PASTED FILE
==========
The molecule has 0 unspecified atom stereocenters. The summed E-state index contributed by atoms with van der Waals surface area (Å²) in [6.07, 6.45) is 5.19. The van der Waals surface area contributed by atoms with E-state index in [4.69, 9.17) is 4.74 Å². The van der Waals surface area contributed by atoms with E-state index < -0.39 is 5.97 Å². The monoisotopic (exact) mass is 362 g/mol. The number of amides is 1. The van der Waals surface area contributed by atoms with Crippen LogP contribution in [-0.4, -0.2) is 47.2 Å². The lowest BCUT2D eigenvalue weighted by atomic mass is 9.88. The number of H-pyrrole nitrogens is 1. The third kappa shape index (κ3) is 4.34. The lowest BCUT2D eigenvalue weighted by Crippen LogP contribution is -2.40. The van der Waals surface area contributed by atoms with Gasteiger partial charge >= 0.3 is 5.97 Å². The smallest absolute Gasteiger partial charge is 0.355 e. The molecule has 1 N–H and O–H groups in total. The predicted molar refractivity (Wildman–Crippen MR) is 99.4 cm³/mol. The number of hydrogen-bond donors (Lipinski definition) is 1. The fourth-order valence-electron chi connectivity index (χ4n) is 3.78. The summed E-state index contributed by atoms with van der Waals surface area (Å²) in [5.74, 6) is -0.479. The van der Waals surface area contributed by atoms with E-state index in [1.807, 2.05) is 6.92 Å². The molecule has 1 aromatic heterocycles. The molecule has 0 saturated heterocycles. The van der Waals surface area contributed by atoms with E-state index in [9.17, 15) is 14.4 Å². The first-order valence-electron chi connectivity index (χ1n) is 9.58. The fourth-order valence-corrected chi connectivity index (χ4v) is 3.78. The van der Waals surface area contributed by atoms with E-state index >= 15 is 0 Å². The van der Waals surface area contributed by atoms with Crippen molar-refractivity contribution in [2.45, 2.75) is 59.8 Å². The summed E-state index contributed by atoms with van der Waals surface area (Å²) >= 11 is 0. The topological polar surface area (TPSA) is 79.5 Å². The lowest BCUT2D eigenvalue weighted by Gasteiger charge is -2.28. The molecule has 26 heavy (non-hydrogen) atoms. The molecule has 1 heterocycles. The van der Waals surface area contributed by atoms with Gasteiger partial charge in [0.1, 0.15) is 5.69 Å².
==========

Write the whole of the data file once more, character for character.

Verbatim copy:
The molecule has 0 unspecified atom stereocenters. The summed E-state index contributed by atoms with van der Waals surface area (Å²) in [6.07, 6.45) is 5.19. The van der Waals surface area contributed by atoms with E-state index in [4.69, 9.17) is 4.74 Å². The van der Waals surface area contributed by atoms with E-state index < -0.39 is 5.97 Å². The monoisotopic (exact) mass is 362 g/mol. The number of amides is 1. The van der Waals surface area contributed by atoms with Crippen LogP contribution in [-0.4, -0.2) is 47.2 Å². The lowest BCUT2D eigenvalue weighted by atomic mass is 9.88. The number of H-pyrrole nitrogens is 1. The third kappa shape index (κ3) is 4.34. The lowest BCUT2D eigenvalue weighted by Crippen LogP contribution is -2.40. The van der Waals surface area contributed by atoms with Gasteiger partial charge >= 0.3 is 5.97 Å². The smallest absolute Gasteiger partial charge is 0.355 e. The molecule has 1 N–H and O–H groups in total. The predicted molar refractivity (Wildman–Crippen MR) is 99.4 cm³/mol. The number of hydrogen-bond donors (Lipinski definition) is 1. The fourth-order valence-electron chi connectivity index (χ4n) is 3.78. The summed E-state index contributed by atoms with van der Waals surface area (Å²) in [5.74, 6) is -0.479. The van der Waals surface area contributed by atoms with E-state index in [1.807, 2.05) is 6.92 Å². The molecule has 1 aromatic heterocycles. The molecule has 0 saturated heterocycles. The van der Waals surface area contributed by atoms with E-state index in [9.17, 15) is 14.4 Å². The first-order valence-electron chi connectivity index (χ1n) is 9.58. The fourth-order valence-corrected chi connectivity index (χ4v) is 3.78. The van der Waals surface area contributed by atoms with E-state index >= 15 is 0 Å². The van der Waals surface area contributed by atoms with Crippen molar-refractivity contribution in [2.45, 2.75) is 59.8 Å². The summed E-state index contributed by atoms with van der Waals surface area (Å²) >= 11 is 0. The topological polar surface area (TPSA) is 79.5 Å². The lowest BCUT2D eigenvalue weighted by Gasteiger charge is -2.28. The molecule has 26 heavy (non-hydrogen) atoms. The molecule has 1 heterocycles. The van der Waals surface area contributed by atoms with Gasteiger partial charge in [0.1, 0.15) is 5.69 Å².